I’m going to leave this one alone. Not that it’s irrelevant, but it’s not something I’ve spent much time thinking about beyond a simple heuristic that specifies that one’s responsibility extends to the range of one’s awareness of the impact of one’s actions.
“Three billion years ago, life was then a community of cells of various kinds, sharing their genetic information so that clever chemical tricks and catalytic processes invented by one creature could be inherited by all of them.
Evolution was a communal affair.
But then, one evil day, a cell resembling a primitive bacterium happened to find itself one jump ahead of its neighbors in efficiency. That cell separated itself from the community and refused to share.
[This article is, also, available on Medium. If you read there, I would appreciate some Claps. Thanks.]
Here’s a story about the future
– Technology is increasingly empowering the individual. – 30 or so years out, some Columbine Killers wannabes will be able to use a virus or dirty bomb. – The only real solution is the surveillance state. – There won’t be good individual counter-measures: trying to block surveillance will only make you stand out. – One path to that solution is panic and partial collapse of our democratic standards similar to the dynamic of post-9/11 legislation. – It would be nice to do better than that.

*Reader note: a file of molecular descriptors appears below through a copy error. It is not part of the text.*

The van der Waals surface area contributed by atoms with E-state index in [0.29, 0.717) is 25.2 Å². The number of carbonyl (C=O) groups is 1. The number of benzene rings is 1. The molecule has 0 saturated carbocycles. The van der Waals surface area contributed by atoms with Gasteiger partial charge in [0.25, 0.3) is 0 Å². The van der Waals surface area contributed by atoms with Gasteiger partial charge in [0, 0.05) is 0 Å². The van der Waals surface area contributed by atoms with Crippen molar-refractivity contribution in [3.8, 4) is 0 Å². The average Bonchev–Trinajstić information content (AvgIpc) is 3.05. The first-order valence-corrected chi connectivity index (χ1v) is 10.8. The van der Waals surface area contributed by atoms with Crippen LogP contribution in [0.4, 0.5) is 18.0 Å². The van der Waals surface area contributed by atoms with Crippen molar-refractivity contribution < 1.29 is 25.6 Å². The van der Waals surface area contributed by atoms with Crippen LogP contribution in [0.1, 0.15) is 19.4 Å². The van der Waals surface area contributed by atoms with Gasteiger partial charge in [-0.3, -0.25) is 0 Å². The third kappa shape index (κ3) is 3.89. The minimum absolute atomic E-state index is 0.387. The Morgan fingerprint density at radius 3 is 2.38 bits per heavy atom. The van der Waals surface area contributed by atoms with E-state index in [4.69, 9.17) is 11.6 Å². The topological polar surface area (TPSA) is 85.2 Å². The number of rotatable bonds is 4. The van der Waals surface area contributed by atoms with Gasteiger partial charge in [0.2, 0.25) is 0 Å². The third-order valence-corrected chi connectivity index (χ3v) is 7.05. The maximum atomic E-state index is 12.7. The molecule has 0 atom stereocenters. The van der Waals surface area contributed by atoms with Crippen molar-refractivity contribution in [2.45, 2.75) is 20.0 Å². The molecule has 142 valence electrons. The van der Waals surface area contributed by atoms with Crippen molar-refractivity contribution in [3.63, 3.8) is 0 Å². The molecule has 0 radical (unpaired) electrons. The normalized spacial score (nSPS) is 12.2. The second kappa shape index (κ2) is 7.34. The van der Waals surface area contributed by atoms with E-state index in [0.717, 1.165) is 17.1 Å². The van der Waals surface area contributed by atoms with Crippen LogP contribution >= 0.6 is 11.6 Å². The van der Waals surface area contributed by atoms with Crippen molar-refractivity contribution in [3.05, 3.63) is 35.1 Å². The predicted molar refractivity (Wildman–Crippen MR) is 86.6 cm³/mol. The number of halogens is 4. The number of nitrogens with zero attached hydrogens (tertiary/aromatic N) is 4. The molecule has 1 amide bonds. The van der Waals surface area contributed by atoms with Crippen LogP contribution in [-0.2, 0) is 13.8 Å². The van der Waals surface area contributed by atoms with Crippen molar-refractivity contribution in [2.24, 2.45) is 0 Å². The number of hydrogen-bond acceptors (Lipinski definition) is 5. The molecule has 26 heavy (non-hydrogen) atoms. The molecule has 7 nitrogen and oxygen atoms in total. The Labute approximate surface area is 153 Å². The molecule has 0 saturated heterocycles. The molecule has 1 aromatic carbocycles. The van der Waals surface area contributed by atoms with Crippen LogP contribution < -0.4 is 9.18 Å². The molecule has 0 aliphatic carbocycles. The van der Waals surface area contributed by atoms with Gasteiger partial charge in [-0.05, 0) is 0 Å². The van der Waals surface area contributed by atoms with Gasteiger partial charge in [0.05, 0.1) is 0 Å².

Increasingly, disvalues appear as the principal output of the economy, and the production of goods and services as the means to prevent being injured by these disvalues.
Ivan Illich, Whole Earth Review 73 (Winter 1991)
“How Much a Dollar Really Cost”
1) Money is a substitute where human connection fails.
I’ve been tracking research on wealth and bad behavior for years…it confirms a bias of mine (more on that below)…but there’s a matching flip side. Something that surprised me.
An aside in a marketing course pointed me to research: folks that feel socially isolated will pursue a riskier investment strategy. The working hypothesis is that the accumulation of money is being used to compensate for a lack of community and connection.
Up until very recently coop games sucked. They were generally aimed at grade school kids with a theory about provided a way to play games that wasn’t competitive. That negative objective (not being competitive) didn’t really do much for game design and even grade school kids tended to find them boring.
This started to change when one of the first wave of rock start German game designers, Dr Reiner Knizia, built out a Lord of the Rings board game into a successful coop game in 2000. (Knizia was a contemporary of Tueber of Settlers of Catan fame. For reference, Catan was published in 1995 and became the first Eurogame that remains an international hit.) Continue reading Coop Games – History and Suggestions